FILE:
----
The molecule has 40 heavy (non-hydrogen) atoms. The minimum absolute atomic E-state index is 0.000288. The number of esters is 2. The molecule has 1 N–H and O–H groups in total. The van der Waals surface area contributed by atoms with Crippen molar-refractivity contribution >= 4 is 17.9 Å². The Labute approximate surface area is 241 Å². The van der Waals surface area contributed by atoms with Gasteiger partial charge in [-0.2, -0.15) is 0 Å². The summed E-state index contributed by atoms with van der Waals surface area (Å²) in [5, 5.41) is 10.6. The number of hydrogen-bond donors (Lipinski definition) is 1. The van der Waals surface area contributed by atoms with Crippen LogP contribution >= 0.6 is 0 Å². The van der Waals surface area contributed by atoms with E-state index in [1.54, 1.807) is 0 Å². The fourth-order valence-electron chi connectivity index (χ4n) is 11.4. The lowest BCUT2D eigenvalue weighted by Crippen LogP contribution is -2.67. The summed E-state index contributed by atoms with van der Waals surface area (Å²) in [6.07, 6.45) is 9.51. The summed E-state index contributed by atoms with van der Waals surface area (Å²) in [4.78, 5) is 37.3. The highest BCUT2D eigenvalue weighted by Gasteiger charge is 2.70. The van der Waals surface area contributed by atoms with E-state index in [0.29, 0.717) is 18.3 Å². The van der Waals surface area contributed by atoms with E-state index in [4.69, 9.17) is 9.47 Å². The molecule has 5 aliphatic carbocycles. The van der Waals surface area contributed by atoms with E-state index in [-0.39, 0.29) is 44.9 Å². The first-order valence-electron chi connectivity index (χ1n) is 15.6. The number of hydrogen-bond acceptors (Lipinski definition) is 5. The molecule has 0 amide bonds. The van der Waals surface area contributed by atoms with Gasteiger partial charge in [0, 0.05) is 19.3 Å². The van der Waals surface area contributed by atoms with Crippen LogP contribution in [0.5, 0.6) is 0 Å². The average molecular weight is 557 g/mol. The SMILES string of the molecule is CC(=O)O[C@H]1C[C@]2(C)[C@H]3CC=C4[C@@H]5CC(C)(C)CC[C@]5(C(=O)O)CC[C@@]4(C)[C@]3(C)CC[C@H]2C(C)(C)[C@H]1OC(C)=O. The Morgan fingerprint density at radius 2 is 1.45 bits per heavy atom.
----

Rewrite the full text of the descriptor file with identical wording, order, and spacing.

The molecule has 40 heavy (non-hydrogen) atoms. The minimum absolute atomic E-state index is 0.000288. The number of esters is 2. The molecule has 1 N–H and O–H groups in total. The van der Waals surface area contributed by atoms with Crippen molar-refractivity contribution >= 4 is 17.9 Å². The Labute approximate surface area is 241 Å². The van der Waals surface area contributed by atoms with Gasteiger partial charge in [-0.2, -0.15) is 0 Å². The summed E-state index contributed by atoms with van der Waals surface area (Å²) in [5, 5.41) is 10.6. The number of hydrogen-bond donors (Lipinski definition) is 1. The van der Waals surface area contributed by atoms with Crippen LogP contribution >= 0.6 is 0 Å². The van der Waals surface area contributed by atoms with E-state index in [1.54, 1.807) is 0 Å². The fourth-order valence-electron chi connectivity index (χ4n) is 11.4. The lowest BCUT2D eigenvalue weighted by Crippen LogP contribution is -2.67. The summed E-state index contributed by atoms with van der Waals surface area (Å²) in [6.07, 6.45) is 9.51. The summed E-state index contributed by atoms with van der Waals surface area (Å²) in [4.78, 5) is 37.3. The highest BCUT2D eigenvalue weighted by Gasteiger charge is 2.70. The van der Waals surface area contributed by atoms with E-state index in [0.29, 0.717) is 18.3 Å². The van der Waals surface area contributed by atoms with E-state index in [4.69, 9.17) is 9.47 Å². The molecule has 5 aliphatic carbocycles. The van der Waals surface area contributed by atoms with E-state index in [-0.39, 0.29) is 44.9 Å². The first-order valence-electron chi connectivity index (χ1n) is 15.6. The number of hydrogen-bond acceptors (Lipinski definition) is 5. The molecule has 0 amide bonds. The van der Waals surface area contributed by atoms with Gasteiger partial charge in [0, 0.05) is 19.3 Å². The van der Waals surface area contributed by atoms with Crippen LogP contribution in [0.5, 0.6) is 0 Å². The average molecular weight is 557 g/mol. The SMILES string of the molecule is CC(=O)O[C@H]1C[C@]2(C)[C@H]3CC=C4[C@@H]5CC(C)(C)CC[C@]5(C(=O)O)CC[C@@]4(C)[C@]3(C)CC[C@H]2C(C)(C)[C@H]1OC(C)=O. The Morgan fingerprint density at radius 2 is 1.45 bits per heavy atom.